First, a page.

As I begin my transition to civilian life, I'm faced with finding a job for the first time in 21 years. Among the many other things I've learned about job searching, I've learned the importance of selling yourself. Actually, I've learned this lesson several times in life. As important of a lesson as it is, you'd think I'd remember it more often. But, like many other things in life, I get complacent and have to learn the lesson all over again. Just keep that between us, though. I am trying to present my best side here.
I used to think that selling yourself meant being arrogant and bragging a lot. It does require a bit of arrogance and bragging, but somewhere on a level between humble and an asshole.
I'm not huge on self recognition. Sure, I like getting credit for doing something, but I'm not all about the awards and stuff. Unfortunately the Air Force is all about awards and stuff. I had no problem submitting others for awards, but I never threw my own name into the hat. I just didn't feel special enough. Plus my airmen and co workers could use the recognition more than I could. This worked fine while I was in the low to mid-level ranks. Work performance dominated my annual evaluations, so all those awards were just desk decorations. Once I started competing for the higher ranks, however, being humble became a career killer.
I thought my work performance would speak for itself. This worked well when I had supervisors that worked close with me on a daily basis. When I began a job that was a special duty, I was assigned a Captain as a supervisor. She spoke with me once a year; to discuss my evaluation. My first year I was given a 4 out of 5 for the first time in 10 years (5 was the norm). Officers (her) rating on Enlisted (me) tend to be a bit more critical of our work, primarily because we do vastly different jobs. She pointed out a few things that was holding me back. I argued a few points, but agreed that I could improve.
The next year, I was supposed to be transferred to an Enlisted supervisor, but it never happened because the paperwork was never processed. So my yearly visit with my supervisor consisted of my annual evaluation again. And I received a 4 out of 5 again. (An aside: Getting a lower than 5 rating was especially insulting because I had to draft my own evaluations.) This time I was ready to fight for my 5. I argued about the markdowns on Leadership and Training because I helped others with jobs outside of my career field, and trained and mentored others. Her response was "If I had known that, I would have considered a higher score". I was livid because I was used to observant supervisors that noticed these subtleties. I felt it was the Captain's fault for not giving me a mid-term feedback and not properly observing or supervising me. After talking with my Senior Master Sergeant, I came to the realization that it was as much my fault as hers. I failed to sell myself and trumpet my achievements.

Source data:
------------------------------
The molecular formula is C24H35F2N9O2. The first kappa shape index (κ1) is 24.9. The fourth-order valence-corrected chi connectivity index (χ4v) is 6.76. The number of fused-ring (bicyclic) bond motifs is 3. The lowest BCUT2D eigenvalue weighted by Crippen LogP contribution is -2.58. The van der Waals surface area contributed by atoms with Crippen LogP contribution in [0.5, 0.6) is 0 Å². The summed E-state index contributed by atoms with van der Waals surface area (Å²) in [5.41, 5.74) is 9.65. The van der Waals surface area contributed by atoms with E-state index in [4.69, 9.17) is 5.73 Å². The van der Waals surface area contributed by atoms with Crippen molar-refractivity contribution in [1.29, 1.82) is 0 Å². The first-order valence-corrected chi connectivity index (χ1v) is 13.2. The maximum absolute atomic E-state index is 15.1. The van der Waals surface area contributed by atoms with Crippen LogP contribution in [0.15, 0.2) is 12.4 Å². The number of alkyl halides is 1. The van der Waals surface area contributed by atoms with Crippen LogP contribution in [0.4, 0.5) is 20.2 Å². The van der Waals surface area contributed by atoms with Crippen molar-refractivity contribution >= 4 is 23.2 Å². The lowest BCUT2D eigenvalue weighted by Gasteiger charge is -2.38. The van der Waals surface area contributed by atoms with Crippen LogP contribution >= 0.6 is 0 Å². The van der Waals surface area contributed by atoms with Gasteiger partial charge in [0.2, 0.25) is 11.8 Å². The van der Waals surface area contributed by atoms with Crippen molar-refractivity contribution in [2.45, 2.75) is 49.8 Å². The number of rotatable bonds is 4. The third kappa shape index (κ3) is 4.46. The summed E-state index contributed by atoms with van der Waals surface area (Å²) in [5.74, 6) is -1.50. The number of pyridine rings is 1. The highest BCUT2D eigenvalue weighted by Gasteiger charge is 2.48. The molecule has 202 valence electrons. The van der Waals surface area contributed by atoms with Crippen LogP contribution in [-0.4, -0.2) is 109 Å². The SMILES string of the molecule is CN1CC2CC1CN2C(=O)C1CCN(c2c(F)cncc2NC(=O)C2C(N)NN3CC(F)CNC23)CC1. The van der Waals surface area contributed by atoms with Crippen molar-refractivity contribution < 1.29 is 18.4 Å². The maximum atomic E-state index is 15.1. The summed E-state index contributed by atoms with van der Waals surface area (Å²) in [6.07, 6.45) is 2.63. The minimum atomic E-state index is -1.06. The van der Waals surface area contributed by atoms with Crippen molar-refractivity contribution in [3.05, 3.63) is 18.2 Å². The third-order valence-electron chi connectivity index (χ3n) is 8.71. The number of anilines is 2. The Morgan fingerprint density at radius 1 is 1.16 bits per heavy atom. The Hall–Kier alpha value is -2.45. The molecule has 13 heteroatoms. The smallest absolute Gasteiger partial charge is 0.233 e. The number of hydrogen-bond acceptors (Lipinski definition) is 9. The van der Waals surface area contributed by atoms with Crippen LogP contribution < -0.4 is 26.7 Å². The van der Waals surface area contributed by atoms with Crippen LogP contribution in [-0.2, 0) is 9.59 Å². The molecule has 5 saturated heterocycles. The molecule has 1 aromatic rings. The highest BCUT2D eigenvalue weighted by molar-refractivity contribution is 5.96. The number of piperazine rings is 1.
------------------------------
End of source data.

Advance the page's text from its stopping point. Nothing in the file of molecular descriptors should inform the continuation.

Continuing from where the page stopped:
Not long after, I found myself single again and re-entering the dating game. Once again, I humbly filled out on-line profiles and quietly went on dates expecting my brilliance to speak for itself. I quickly remembered my earlier lesson and made it a point to advertise myself, and all I had to offer. I tried not to sit back and wait to be asked for my accomplishments. I sold myself, and subsequently moved past the first date on more occasions.
Selling yourself is about advertisement. When you see a commercial on TV, you get bombarded with all that's awesome about that product. If they've done their job right, you'll want to either buy, or know more about it. The same goes for you. Most people aren't going to ask what's so great about you. You need to bombard them with awesome. And not just the best stuff. You'd be surprised at how many "little" things make a huge impact. You volunteered to help a friend move last week? No big deal, right? To a date, that could be worth more than that time you met Wayne Brady in an elevator.
Obviously, there is a time and place for advertising your accomplishments. You only need to sell yourself when there's something to sell. The cashier at Walmart could care less about how you saved your company $100K. You do have to remember to keep selling yourself, though. Once you've landed your job, or the second date, it's not time to cut back on advertising. If anything, it's more important to keep selling yourself so they don't face "buyer's remorse". That means mentioning that you helped Carole in Accounting with her Excel issues. It means saying something about cleaning the toilet even though you weren't asked. You can't rely on others to notice your accomplishments while you humbly keep your mouth closed. Yes, in an ideal world, this would happen, but in a what-have-you-done-for-me-lately society, you're only as good as your last accomplishment.
Now that I'm re-entering the workforce, I'm not going to wait for people to come for me. I'm selling myself and all I have to offer. I have to remember that even though I won over and married my wife, I need to point out the things I do to remind her of why she married me. If you stop advertising, then people will eventually turn their attention to something, or someone, that is.